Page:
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B.O.A. v. U.S.D. 480 Board of Education

Court of Appeals of Kansas

March 15, 2019

B.O.A., a Minor, By and Through L.O., Next Friend, Appellee,
v.
U.S.D. 480 Board of Education, Appellant.

         SYLLABUS BY THE COURT

         1. A district court has jurisdiction to review and modify a school board's decision under K.S.A. 60-2101(d).

         2. When an appeal is taken under K.S.A. 60-2101(d), the district court may not substitute its judgment for that of the political or taxing subdivision or agency and the court's scope of review is limited to deciding whether the board's decision was within the scope of its authority; its decision was substantially supported by the evidence; and it did not act fraudulently, arbitrarily, or capriciously.

         3. An appellate court exercises the same statutorily limited review of a political or taxing subdivision action as the district court.

          Appeal from Seward District Court; Bradley E. Ambrosier, judge. Opinion filed March 15, 2019. Affirmed.

          Lane L. Frymire and Richard R. Yoxall, of Yoxall, Antrim, Foreman & Frymire, LLP, of Liberal, for appellant.

          Kelly Premer Chavez, of Tahirkheli & Premer-Chavez Law Office, LLC, of Liberal, for appellee.

          Before Gardner, P.J., Hill and Schroeder, JJ.

          HILL, J.

         Good government requires political and taxing subdivisions to give reasons for imposing penalties such as expulsion from public schools. In this appeal of a student's expulsion, the U.S.D. 480 Board of Education failed to give any reason why it increased the length of that student's expulsion to the statutory maximum when it reviewed the decision of the school superintendent. When the student appealed to the district court, it held that the Board's action of increasing the length of this student's expulsion was arbitrary, capricious, and unreasonable. The court then modified the Board's order by reducing the term of the student's expulsion to the length suggested by the superintendent of schools. Finding no error, we affirm.

         To aid the understanding of the facts, we offer a brief outline of the procedures used to expel this public school student. Review of this expulsion extended through several layers. First, the student's school principal made her recommendation. This was followed by a formal hearing before a school district hearing officer. After that, the school district superintendent reviewed the matter. And, finally, the Board of Education reviewed the superintendent's findings and recommendations and considered whether to expel the student and if so, for how long. This student, aggrieved by this process, sought review of the school district's actions by the district court under K.S.A. 60-2101(d). Here is what happened.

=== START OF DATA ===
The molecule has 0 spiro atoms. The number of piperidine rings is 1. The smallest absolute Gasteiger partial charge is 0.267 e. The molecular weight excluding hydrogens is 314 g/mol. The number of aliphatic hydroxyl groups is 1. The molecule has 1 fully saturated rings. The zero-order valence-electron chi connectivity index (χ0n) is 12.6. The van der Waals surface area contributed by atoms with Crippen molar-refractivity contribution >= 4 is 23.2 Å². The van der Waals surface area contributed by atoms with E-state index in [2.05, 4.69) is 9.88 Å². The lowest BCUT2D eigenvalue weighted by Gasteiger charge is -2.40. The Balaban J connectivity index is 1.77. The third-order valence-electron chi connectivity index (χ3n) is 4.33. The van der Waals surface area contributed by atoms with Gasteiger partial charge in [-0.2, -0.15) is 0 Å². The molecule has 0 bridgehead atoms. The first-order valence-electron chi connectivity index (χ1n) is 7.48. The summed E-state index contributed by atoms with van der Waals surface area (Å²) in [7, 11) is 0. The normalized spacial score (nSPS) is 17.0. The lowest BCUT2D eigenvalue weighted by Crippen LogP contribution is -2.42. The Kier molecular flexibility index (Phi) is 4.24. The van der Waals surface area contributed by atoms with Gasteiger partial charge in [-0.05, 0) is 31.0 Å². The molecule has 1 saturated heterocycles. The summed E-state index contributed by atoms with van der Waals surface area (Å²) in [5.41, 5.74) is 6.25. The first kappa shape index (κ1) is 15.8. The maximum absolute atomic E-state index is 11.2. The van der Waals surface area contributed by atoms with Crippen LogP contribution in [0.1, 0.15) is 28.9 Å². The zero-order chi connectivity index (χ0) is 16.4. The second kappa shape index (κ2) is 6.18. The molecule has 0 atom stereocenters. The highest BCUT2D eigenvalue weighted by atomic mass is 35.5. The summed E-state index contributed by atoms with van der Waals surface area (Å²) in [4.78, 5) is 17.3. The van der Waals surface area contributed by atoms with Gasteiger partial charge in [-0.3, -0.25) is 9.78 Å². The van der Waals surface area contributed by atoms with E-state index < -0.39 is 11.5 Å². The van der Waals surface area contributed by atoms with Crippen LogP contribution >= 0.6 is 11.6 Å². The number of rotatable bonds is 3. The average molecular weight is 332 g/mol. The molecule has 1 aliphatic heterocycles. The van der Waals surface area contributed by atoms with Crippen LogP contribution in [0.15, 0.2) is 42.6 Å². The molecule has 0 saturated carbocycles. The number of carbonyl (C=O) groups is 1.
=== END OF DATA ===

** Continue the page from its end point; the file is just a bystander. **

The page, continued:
A middle school reacted to threats posted on social media.

         In January 2018, a student at the Eisenhower Middle School in U.S.D. 480 alerted Principal Randi Jones that posts on social media were threatening a school shooting. Screen shots of the posted threats showed that the shooting was to occur on Wednesday, January 17.

         School officials reported the threats to the Liberal Police Department for investigation. The police investigation determined that B.O.A. was responsible for posting at least one of the threats. B.O.A. was enrolled as a seventh grader at the school. He acknowledged to the police that one of the threatening posts was his by placing a checkmark by it and writing his name. That post stated, "Lets [sic] start a school shooting starting with EMS."

         When she learned that the police believed B.O.A. was responsible for one of the threats, Principal Jones told him and his mother that she had placed him on an immediate 10-day school suspension. Later, while suspended from school, B.O.A. wrote a letter of apology to the principal and the school district. In it he stated that he intended the post as a joke, but that it went too far. He asked for forgiveness and the opportunity to continue going to school.

         The principal then notified the student and his parents that she proposed a 186-day expulsion for B.O.A. This notice alleged that his conduct violated several statutory provisions which called for his expulsion. The notice also told him that he was entitled to a formal hearing. B.O.A. requested a formal hearing.

         His formal hearing was held by Michael Stovall, Director of District Systems for the school district. At the hearing, Principal Jones, the assistant principal, B.O.A., and his parents attended. Both of B.O.A.'s parents spoke. They both acknowledged "he did do wrong," but that he was a good kid who behaves at home, and was otherwise responsible. They described his general demeanor as shy, and stated ...


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